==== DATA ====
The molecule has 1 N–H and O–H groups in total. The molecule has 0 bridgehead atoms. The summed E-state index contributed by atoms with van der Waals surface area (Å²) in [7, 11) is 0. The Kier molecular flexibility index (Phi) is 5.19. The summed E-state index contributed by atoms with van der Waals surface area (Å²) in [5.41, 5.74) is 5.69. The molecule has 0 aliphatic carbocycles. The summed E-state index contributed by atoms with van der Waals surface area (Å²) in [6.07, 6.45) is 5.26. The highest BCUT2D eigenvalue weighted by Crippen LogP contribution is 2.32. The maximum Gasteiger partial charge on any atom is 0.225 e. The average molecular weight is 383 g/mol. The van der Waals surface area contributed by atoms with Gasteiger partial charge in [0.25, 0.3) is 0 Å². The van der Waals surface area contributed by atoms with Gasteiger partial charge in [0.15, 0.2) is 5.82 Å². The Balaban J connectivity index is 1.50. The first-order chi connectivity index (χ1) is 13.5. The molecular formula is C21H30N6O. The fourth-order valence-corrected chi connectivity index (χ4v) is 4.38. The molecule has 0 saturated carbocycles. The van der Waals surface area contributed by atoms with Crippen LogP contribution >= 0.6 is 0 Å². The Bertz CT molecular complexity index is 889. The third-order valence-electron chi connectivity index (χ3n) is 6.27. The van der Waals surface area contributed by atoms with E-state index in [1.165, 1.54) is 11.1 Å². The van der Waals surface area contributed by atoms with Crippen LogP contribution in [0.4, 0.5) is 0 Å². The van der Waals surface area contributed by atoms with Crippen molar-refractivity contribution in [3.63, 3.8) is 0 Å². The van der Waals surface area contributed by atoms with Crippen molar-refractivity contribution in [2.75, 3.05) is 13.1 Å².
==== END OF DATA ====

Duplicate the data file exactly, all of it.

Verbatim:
The molecule has 1 N–H and O–H groups in total. The molecule has 0 bridgehead atoms. The summed E-state index contributed by atoms with van der Waals surface area (Å²) in [7, 11) is 0. The Kier molecular flexibility index (Phi) is 5.19. The summed E-state index contributed by atoms with van der Waals surface area (Å²) in [5.41, 5.74) is 5.69. The molecule has 0 aliphatic carbocycles. The summed E-state index contributed by atoms with van der Waals surface area (Å²) in [6.07, 6.45) is 5.26. The highest BCUT2D eigenvalue weighted by Crippen LogP contribution is 2.32. The maximum Gasteiger partial charge on any atom is 0.225 e. The average molecular weight is 383 g/mol. The van der Waals surface area contributed by atoms with Gasteiger partial charge in [0.25, 0.3) is 0 Å². The van der Waals surface area contributed by atoms with Gasteiger partial charge in [0.15, 0.2) is 5.82 Å². The Balaban J connectivity index is 1.50. The first-order chi connectivity index (χ1) is 13.5. The molecular formula is C21H30N6O. The fourth-order valence-corrected chi connectivity index (χ4v) is 4.38. The molecule has 0 saturated carbocycles. The van der Waals surface area contributed by atoms with Crippen LogP contribution >= 0.6 is 0 Å². The Bertz CT molecular complexity index is 889. The third-order valence-electron chi connectivity index (χ3n) is 6.27. The van der Waals surface area contributed by atoms with E-state index in [1.165, 1.54) is 11.1 Å². The van der Waals surface area contributed by atoms with Crippen LogP contribution in [0.4, 0.5) is 0 Å². The van der Waals surface area contributed by atoms with Crippen molar-refractivity contribution in [3.63, 3.8) is 0 Å². The van der Waals surface area contributed by atoms with Crippen molar-refractivity contribution in [2.75, 3.05) is 13.1 Å².